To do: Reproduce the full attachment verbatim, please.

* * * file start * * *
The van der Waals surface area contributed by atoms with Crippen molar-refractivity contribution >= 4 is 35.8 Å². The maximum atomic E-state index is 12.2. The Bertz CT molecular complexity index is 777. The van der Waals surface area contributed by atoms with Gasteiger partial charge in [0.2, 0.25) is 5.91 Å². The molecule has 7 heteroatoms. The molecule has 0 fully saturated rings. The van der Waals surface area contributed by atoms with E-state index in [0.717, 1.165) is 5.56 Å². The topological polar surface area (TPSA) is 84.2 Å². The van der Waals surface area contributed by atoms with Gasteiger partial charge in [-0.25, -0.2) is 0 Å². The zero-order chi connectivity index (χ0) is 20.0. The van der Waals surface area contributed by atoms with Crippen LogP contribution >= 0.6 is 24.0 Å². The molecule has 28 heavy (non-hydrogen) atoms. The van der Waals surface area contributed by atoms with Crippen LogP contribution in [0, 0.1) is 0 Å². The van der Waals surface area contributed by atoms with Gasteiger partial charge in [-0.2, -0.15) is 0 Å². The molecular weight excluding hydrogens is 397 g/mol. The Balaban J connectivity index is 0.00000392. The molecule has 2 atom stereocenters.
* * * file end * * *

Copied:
The van der Waals surface area contributed by atoms with Crippen molar-refractivity contribution >= 4 is 35.8 Å². The maximum atomic E-state index is 12.2. The Bertz CT molecular complexity index is 777. The van der Waals surface area contributed by atoms with Gasteiger partial charge in [0.2, 0.25) is 5.91 Å². The molecule has 7 heteroatoms. The molecule has 0 fully saturated rings. The van der Waals surface area contributed by atoms with E-state index in [0.717, 1.165) is 5.56 Å². The topological polar surface area (TPSA) is 84.2 Å². The van der Waals surface area contributed by atoms with Gasteiger partial charge in [-0.25, -0.2) is 0 Å². The zero-order chi connectivity index (χ0) is 20.0. The van der Waals surface area contributed by atoms with Crippen LogP contribution >= 0.6 is 24.0 Å². The molecule has 28 heavy (non-hydrogen) atoms. The van der Waals surface area contributed by atoms with Crippen LogP contribution in [0, 0.1) is 0 Å². The van der Waals surface area contributed by atoms with Gasteiger partial charge in [-0.2, -0.15) is 0 Å². The molecular weight excluding hydrogens is 397 g/mol. The Balaban J connectivity index is 0.00000392. The molecule has 2 atom stereocenters.